Business Columns & Blogs

The myth and curse of detailed planning

Richard Rierson
Richard Rierson Courtesy photo

The challenge of execution is not a new problem.

In fact, it is probably one of the most documented and enduring problems that organizations face.

For decades, leaders and managers have lamented that one of their most frustrating issues is the inability to successfully execute their most important initiatives.

When organizations don’t reach their goals, they usually attribute the failure to a lack of detailed planning. The reality, however, is that detail is not the same as clarity.

As leaders we often get “suckered” into believing that by creating detailed and granular plans our vision will be clearly communicated and plans will be flawlessly executed.

We erroneously believe that to get the results we want, we must exert more detail and control, believing that this is the only answer for meeting our objectives.

What we miss, however, is that by specifying too much detail we actually shake confidence and create more uncertainty. The more detailed the instructions or plan, the less likely it will fit into a real situation.

And when things don’t go as anticipated – which they most assuredly will – our perfect plan becomes useless, and we therefore introduce more friction.

And this begins the vicious cycle: When our plan falls apart we feel compelled to exert even more control, more planning and more detail. We begin taking charge of things at lower levels.

We begin taking over tasks that other people are supposed to be doing, more or less dispensing them of their efforts. In return we multiply our own tasks to the point where we can no longer carry them out.

To reverse this trend it is critical that we retain a clear picture of what it is we want to accomplish; we should take a step back, increase our situational awareness and shift our focus on “communicating intent.” We should be less concerned about how a particular thing is done.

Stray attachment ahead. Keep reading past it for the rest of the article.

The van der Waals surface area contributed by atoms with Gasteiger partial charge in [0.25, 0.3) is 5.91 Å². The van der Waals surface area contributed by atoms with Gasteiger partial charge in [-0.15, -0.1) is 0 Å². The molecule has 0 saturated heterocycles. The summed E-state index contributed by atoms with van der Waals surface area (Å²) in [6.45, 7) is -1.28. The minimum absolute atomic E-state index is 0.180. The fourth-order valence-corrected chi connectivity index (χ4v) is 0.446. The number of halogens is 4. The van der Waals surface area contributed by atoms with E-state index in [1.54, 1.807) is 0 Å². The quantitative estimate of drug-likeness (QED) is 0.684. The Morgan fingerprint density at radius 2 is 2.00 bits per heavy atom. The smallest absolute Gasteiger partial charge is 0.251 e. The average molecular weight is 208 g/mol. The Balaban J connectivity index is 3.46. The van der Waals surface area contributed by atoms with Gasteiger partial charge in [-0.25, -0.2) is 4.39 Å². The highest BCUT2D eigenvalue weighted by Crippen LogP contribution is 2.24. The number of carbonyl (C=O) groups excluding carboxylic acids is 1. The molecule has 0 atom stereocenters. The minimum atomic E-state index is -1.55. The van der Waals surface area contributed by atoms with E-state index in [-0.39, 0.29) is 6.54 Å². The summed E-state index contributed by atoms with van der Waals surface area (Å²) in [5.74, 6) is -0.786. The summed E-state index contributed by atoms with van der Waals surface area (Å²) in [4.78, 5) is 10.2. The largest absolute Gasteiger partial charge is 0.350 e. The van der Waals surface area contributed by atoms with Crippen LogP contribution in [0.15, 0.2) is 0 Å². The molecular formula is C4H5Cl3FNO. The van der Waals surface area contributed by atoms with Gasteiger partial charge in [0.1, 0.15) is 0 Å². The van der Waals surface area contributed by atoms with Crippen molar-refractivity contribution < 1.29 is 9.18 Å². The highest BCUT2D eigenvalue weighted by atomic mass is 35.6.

Focusing on intent is the pathway to obtaining and maintaining a strategic mindset, a mindset that isn’t focused on developing a strategic detailed plan but instead is focused on developing a strategic intent.

Developing and communicating intent allows an organization to thrive inside a chaotic environment. We think our detailed plans are going to prevent fires, when in reality they actually become the fuel source for friction, stagnation and mediocrity.

The higher up the leadership chain we are, the more general our instructions should be.

Senior leadership should be completely focused on “what” we want to accomplish and “why,” leaving the “how” to the lower levels.

By communicating what we want to achieve and why, we begin to introduce accountability into the mix through delegation and ownership of projects.

Instead of focusing on creating detailed plans, leaders should focus on creating clarity and alignment. The more alignment we create, the more autonomy we can grant.

The end result is an organization that isn’t dependent upon being led by leadership experts; instead we begin to create a flexible and adaptive organization that is rewarded for asking for forgiveness instead of permission.

Richard Rierson, CEO of Verum Communications, is an executive leadership coach, trainer and speaker. He also is the host of “Dose of Leadership,” a podcast and radio show. Contact him at 316-218-7747 or

Interested in writing for “Business Perspectives”? Contact Tom Shine at or 316-268-6268.